Prep Time 4 hours
Cook Time 20 minutes
Total Time 4 hours 20 minutes
Course Dessert
Cuisine French
Servings 10


  • ***Hazelnut Dacquoise***
  • 170 g Egg Whites
  • 50 g Caster Sugar
  • 120 g Icing Sugar
  • 100 g Hazelnuts
  • 25 g Plain Flour
  • ***Feuilletine Praline Layer***
  • 100 g Chocolate
  • 10 g Cocoa Butter
  • 75 g Hazelnut Praline Paste
  • 90 g Feuilletine Wafer
  • ***Chocolate Mousse***
  • 75 g Egg Yolks
  • 30 g Water
  • 25 g Caster Sugar
  • 10 g Liquid Glucose or Glucose Syrup
  • 135 g Dark Chocolate
  • 270 g Whipping Cream
  • ***Dark Chocolate Ganache Glaze***
  • 260 ml Whipping Cream
  • 50 g Caster Sugar
  • 40 g Liquid Glucose or Glucose Syrup
  • 250 g Dark Chocolate
  • ***To Decorate***
  • Tempered Chocolate Squares
  • 75 g Caster Sugar
  • 8 Hazelnuts


  • To make the dacquoise roast the hazelnuts in the oven at 150C for 15 minutes.
  • Allow the hazelnuts to cool a little before blitzing them to a powder in a food processor. Be careful not to over blend or the hazelnuts will begin to form a paste.
  • Turn the oven up to 180C and cover a baking tray (any size from 30x20 - 35x25 will work) in baking paper.
  • Whisk the egg whites until foamy, add half the sugar and whisk until stiff peaks form. Add the remaining sugar and whisk again briefly.
  • Sieve the icing sugar, hazelnut powder and flour together into a large bowl.
  • Add the meringue in 2 batches to the dry mixture using a spatula.
  • Pipe the dacquoise onto the prepared baking tray, this will fill the tray.
  • Cook at 180C for 12-15 minutes until the cake has coloured slightly and springs back to the touch. Transfer to a cooling rack.
  • When cool remove the baking paper and use rings to cut out your desired size of cake.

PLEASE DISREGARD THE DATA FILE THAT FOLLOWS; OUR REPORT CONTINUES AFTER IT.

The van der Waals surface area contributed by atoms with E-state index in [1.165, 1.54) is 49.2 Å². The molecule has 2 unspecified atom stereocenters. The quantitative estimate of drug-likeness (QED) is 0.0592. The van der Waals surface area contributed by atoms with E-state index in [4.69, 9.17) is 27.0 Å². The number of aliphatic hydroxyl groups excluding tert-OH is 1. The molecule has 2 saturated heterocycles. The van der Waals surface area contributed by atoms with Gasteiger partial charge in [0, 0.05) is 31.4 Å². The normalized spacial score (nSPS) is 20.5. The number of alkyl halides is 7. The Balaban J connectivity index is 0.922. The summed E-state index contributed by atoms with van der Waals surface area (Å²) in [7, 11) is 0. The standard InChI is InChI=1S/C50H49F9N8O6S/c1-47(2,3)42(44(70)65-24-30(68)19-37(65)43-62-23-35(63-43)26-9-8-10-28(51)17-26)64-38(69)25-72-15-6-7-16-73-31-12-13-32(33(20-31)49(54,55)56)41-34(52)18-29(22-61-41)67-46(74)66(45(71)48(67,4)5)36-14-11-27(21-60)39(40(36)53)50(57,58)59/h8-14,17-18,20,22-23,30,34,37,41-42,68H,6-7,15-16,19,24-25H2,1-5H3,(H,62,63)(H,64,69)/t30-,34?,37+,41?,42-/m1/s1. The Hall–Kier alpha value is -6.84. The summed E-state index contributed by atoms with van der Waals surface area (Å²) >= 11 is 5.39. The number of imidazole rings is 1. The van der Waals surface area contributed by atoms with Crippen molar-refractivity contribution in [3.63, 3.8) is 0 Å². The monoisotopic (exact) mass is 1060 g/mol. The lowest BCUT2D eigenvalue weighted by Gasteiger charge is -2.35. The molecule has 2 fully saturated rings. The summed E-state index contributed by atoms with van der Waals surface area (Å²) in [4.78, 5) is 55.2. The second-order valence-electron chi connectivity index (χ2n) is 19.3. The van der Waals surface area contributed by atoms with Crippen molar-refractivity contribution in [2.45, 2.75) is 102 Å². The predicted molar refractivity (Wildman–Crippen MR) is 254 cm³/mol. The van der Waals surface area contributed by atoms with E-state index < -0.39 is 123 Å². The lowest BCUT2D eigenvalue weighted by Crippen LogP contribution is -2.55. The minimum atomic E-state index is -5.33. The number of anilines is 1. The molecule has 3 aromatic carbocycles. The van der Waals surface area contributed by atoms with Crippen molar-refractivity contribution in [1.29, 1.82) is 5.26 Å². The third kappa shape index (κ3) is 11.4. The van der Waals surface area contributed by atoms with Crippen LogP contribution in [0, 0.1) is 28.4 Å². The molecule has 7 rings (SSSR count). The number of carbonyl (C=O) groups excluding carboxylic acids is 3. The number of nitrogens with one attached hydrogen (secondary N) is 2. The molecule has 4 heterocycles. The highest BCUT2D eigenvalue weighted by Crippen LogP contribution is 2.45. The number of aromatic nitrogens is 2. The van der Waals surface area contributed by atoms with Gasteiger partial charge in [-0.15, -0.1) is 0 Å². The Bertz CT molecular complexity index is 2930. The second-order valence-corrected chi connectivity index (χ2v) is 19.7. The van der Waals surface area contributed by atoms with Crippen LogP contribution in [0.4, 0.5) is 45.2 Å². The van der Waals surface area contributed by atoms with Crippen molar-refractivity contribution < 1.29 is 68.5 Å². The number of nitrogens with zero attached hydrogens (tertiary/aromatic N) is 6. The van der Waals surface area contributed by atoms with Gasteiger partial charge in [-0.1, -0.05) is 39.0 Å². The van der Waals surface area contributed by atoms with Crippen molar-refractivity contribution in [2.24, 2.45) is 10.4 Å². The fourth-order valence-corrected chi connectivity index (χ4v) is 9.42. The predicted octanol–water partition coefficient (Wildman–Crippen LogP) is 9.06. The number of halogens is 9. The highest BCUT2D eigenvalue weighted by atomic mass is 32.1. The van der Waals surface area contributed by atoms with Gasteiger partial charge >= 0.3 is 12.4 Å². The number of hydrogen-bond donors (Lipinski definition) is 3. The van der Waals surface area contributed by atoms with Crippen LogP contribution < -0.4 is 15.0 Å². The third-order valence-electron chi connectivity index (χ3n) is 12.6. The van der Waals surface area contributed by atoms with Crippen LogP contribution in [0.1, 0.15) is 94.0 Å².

• To make the FEUILLETINE PRALINE LAYER melt the chocolate and cocoa butter together in a bain marie.
  • Then add the hazelnut praline paste and mix thoroughly.
  • Finally add the feuilletine wafer and mix thoroughly.
  • Using a teaspoon or a palette knife spread a thin layer of the mixture onto the dacquoise inside the cake/mousse rings.
  • To make the chocolate mousse add the water, sugar and liquid glucose to a pan and bring to the boil. Leave to one side to cool a little.
  • Place the egg yolks and the cooled syrup in a stand mixer bowl. Place the bowl over a pan of barely simmering water and whisk constantly until the mixture reaches 55C.
  • Transfer the bowl back to the stand mixer and whisk until the mixture cools and reaches ribbon stage (this is where the mixture when drizzled from a spoon keeps its form and ribbons on the surface of the mixture).
  • Melt the chocolate in a bain marie and gently stir into the whipped eggs.
  • In a separate bowl whisk the cream until it forms medium peaks, fold the cream into the whipped eggs gently, until fully mixed.
  • Spoon the mousse into the mould(s) and level off with a palette knife before placing in the freezer.
  • Freeze the mousse for at least 4 hours, but if possible, overnight is best.
  • To make the dark chocolate ganache glaze, put the cream, sugar and liquid glucose in a saucepan and bring to the boil.
  • Gradually add the hot liquid to the chopped chocolate, mixing constantly to form an even emulsion.